Child marriage is a violation of human rights that limits girls in reaching their full potential. This harmful practice is closely associated with deprivations in education, health, access to resources and empowerment. Chief among these deprivations is the exit from schooling that typically accompanies the marriage of a child. In many countries, marriage and schooling are viewed as incompatible, and decisions about removing a girl from school and marrying her off at a young age are often made at the same time. These decisions are influenced by the perceived value of education and the availability of employment opportunities for educated girls. Better quality and higher education may make the returns on investment in girls more readily apparent and justifiable to both parents and society. Access to quality education and decent work are also critical to breaking the cycle of poverty and the intergenerational transmission of child marriage, since girls from more educated and wealthier households are less likely to marry in childhood. As the world rallies to accelerate progress against child marriage, understanding what drives change in how people think about the practice – and act – is key to its elimination.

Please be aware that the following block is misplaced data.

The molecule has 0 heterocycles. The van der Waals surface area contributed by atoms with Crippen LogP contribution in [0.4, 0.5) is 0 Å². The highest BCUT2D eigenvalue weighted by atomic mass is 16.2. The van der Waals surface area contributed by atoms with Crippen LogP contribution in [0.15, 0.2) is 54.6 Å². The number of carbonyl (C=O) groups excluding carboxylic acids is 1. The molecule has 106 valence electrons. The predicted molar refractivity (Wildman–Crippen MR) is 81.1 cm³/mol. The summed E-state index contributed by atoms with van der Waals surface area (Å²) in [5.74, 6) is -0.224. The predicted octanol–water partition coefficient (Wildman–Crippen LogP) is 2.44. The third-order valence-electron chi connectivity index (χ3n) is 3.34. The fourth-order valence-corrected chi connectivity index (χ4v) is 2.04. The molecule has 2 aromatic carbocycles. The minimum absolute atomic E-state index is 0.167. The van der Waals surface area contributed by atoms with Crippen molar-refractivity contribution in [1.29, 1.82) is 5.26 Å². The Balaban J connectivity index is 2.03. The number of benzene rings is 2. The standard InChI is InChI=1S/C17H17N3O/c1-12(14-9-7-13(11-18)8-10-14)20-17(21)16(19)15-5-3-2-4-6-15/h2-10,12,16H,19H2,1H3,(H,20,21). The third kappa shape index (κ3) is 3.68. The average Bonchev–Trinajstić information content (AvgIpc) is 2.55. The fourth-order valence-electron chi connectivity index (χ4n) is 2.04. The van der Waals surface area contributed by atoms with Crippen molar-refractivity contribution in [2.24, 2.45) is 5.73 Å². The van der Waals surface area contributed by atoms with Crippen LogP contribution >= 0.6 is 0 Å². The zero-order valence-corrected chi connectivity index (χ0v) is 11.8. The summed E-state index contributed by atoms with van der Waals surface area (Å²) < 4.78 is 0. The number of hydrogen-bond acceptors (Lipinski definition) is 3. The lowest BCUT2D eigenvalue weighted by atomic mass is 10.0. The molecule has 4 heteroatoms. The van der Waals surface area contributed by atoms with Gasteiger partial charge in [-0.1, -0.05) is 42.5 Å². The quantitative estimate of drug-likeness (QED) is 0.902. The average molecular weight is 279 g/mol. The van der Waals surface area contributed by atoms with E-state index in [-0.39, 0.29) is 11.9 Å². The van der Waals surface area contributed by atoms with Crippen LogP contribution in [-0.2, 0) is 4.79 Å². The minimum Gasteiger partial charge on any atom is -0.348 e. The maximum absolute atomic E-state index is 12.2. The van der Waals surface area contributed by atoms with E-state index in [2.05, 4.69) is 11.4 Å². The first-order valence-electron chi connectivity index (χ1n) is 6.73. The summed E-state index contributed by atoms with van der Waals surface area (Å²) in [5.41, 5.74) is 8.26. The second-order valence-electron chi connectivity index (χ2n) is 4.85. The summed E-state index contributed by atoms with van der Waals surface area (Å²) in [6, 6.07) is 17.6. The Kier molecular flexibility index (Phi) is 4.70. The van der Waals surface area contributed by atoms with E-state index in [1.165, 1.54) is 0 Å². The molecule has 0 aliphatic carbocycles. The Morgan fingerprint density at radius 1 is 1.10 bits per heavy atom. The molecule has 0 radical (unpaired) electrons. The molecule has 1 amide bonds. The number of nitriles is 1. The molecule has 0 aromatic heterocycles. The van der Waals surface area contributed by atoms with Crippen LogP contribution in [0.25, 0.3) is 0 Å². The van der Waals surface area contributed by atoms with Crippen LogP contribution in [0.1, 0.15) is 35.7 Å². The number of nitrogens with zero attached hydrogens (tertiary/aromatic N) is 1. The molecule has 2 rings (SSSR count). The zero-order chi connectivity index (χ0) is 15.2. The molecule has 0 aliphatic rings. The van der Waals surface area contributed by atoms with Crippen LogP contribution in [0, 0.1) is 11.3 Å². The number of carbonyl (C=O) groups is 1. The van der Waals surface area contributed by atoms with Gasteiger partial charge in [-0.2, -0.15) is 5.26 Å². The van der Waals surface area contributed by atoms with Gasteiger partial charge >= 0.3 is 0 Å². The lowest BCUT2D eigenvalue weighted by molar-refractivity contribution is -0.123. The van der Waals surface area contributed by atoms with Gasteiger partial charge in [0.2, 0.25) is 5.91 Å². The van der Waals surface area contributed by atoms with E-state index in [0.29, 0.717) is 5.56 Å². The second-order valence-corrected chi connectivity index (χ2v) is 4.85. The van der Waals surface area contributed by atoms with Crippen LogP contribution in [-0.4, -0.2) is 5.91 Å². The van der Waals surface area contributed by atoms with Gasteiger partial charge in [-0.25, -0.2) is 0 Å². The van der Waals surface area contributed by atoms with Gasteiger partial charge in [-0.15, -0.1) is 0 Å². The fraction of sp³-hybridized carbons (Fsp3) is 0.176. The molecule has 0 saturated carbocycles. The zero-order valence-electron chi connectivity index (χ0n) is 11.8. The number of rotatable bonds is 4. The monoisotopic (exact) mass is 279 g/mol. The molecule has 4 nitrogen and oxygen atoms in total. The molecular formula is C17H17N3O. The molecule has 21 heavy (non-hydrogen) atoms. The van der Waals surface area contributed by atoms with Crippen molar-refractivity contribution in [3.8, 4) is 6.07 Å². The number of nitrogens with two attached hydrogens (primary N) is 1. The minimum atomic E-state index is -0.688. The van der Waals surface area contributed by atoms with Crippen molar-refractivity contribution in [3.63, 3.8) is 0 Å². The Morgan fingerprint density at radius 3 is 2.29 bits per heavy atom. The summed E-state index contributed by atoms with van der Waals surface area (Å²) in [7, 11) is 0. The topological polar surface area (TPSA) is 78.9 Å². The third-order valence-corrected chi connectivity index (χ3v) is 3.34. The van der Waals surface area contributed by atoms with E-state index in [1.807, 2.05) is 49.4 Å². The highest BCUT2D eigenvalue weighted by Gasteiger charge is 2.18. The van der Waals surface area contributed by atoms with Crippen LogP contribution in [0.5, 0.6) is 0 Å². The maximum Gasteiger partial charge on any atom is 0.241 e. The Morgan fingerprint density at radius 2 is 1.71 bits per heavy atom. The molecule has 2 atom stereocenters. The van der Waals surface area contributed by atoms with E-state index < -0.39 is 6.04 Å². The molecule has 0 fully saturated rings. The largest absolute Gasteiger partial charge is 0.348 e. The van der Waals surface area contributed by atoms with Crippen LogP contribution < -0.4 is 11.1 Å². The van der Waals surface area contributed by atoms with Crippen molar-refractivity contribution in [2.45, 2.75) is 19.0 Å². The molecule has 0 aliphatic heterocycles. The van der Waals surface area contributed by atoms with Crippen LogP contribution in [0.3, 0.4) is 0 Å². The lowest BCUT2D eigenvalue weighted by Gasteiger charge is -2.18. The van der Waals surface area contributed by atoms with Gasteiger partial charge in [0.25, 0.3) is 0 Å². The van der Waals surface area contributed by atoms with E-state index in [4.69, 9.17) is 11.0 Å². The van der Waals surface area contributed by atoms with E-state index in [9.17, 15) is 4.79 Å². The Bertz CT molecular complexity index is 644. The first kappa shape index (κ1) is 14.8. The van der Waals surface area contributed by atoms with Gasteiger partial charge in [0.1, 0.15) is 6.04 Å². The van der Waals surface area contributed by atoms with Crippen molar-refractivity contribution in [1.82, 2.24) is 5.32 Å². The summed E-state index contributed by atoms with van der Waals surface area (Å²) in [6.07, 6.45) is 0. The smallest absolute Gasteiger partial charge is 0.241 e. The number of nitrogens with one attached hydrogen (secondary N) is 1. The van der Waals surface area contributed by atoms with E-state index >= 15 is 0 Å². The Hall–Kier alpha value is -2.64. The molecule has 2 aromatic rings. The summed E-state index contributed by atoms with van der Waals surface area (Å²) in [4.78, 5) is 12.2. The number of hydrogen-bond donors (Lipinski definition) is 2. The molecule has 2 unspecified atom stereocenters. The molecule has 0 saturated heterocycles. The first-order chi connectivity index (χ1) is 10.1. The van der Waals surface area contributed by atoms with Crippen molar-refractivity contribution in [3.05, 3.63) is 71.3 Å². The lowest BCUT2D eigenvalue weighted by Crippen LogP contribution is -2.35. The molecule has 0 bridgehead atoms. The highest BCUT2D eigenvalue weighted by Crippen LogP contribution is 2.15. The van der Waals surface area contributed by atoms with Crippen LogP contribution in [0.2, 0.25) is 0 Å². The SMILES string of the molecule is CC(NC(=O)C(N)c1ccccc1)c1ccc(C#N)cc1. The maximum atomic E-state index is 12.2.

This publication uses data to illustrate how child marriage and schooling are related, showing the likelihood of child marriage among populations with different levels of education, as well as the educational status of girls who are child brides today.